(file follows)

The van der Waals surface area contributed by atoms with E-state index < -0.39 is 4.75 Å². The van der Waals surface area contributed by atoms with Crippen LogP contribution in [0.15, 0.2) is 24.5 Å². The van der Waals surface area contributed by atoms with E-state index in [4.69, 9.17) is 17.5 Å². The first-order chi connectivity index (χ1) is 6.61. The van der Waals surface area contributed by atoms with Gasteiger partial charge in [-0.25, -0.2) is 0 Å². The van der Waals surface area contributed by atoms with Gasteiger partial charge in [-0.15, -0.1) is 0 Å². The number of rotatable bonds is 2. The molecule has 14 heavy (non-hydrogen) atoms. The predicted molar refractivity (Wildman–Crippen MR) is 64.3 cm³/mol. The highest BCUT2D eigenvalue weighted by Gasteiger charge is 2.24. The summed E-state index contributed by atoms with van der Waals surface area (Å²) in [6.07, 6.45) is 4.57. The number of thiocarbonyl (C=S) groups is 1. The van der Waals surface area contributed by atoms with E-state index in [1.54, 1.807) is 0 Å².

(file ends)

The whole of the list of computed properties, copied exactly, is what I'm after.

The van der Waals surface area contributed by atoms with E-state index < -0.39 is 4.75 Å². The van der Waals surface area contributed by atoms with Crippen LogP contribution in [0.15, 0.2) is 24.5 Å². The van der Waals surface area contributed by atoms with E-state index in [4.69, 9.17) is 17.5 Å². The first-order chi connectivity index (χ1) is 6.61. The van der Waals surface area contributed by atoms with Gasteiger partial charge in [-0.25, -0.2) is 0 Å². The van der Waals surface area contributed by atoms with Gasteiger partial charge in [-0.15, -0.1) is 0 Å². The number of rotatable bonds is 2. The molecule has 14 heavy (non-hydrogen) atoms. The predicted molar refractivity (Wildman–Crippen MR) is 64.3 cm³/mol. The highest BCUT2D eigenvalue weighted by Gasteiger charge is 2.24. The summed E-state index contributed by atoms with van der Waals surface area (Å²) in [6.07, 6.45) is 4.57. The number of thiocarbonyl (C=S) groups is 1. The van der Waals surface area contributed by atoms with E-state index in [1.54, 1.807) is 0 Å².